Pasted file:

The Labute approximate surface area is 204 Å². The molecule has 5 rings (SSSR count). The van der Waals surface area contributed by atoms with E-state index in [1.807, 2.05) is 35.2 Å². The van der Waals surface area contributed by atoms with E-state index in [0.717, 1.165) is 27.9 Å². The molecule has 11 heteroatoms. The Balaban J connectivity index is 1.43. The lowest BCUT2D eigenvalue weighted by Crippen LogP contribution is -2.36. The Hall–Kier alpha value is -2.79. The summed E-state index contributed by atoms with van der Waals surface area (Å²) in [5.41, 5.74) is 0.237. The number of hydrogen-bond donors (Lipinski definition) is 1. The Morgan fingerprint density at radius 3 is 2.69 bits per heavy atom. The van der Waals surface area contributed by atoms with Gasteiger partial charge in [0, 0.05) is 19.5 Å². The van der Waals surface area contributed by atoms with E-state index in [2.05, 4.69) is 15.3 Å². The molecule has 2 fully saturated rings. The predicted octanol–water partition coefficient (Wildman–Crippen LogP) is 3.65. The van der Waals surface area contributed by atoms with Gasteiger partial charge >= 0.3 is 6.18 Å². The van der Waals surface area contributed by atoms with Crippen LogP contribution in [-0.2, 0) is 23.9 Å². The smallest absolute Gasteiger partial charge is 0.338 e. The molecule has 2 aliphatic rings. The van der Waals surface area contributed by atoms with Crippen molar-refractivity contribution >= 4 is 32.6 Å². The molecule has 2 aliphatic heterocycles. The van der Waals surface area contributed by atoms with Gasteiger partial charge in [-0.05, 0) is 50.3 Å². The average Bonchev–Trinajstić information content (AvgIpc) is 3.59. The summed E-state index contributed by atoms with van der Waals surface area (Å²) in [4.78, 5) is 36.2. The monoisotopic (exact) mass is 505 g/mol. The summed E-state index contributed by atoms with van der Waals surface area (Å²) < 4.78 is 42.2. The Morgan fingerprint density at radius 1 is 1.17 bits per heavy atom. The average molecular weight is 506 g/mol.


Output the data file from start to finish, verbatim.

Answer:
The Labute approximate surface area is 204 Å². The molecule has 5 rings (SSSR count). The van der Waals surface area contributed by atoms with E-state index in [1.807, 2.05) is 35.2 Å². The van der Waals surface area contributed by atoms with E-state index in [0.717, 1.165) is 27.9 Å². The molecule has 11 heteroatoms. The Balaban J connectivity index is 1.43. The lowest BCUT2D eigenvalue weighted by Crippen LogP contribution is -2.36. The Hall–Kier alpha value is -2.79. The summed E-state index contributed by atoms with van der Waals surface area (Å²) in [5.41, 5.74) is 0.237. The number of hydrogen-bond donors (Lipinski definition) is 1. The Morgan fingerprint density at radius 3 is 2.69 bits per heavy atom. The van der Waals surface area contributed by atoms with Gasteiger partial charge in [0, 0.05) is 19.5 Å². The van der Waals surface area contributed by atoms with E-state index in [2.05, 4.69) is 15.3 Å². The molecule has 2 fully saturated rings. The predicted octanol–water partition coefficient (Wildman–Crippen LogP) is 3.65. The van der Waals surface area contributed by atoms with Gasteiger partial charge >= 0.3 is 6.18 Å². The van der Waals surface area contributed by atoms with Crippen LogP contribution in [-0.2, 0) is 23.9 Å². The smallest absolute Gasteiger partial charge is 0.338 e. The molecule has 2 aliphatic rings. The van der Waals surface area contributed by atoms with Crippen molar-refractivity contribution >= 4 is 32.6 Å². The molecule has 2 aliphatic heterocycles. The van der Waals surface area contributed by atoms with Gasteiger partial charge in [-0.05, 0) is 50.3 Å². The average Bonchev–Trinajstić information content (AvgIpc) is 3.59. The summed E-state index contributed by atoms with van der Waals surface area (Å²) in [4.78, 5) is 36.2. The monoisotopic (exact) mass is 505 g/mol. The summed E-state index contributed by atoms with van der Waals surface area (Å²) < 4.78 is 42.2. The Morgan fingerprint density at radius 1 is 1.17 bits per heavy atom. The average molecular weight is 506 g/mol.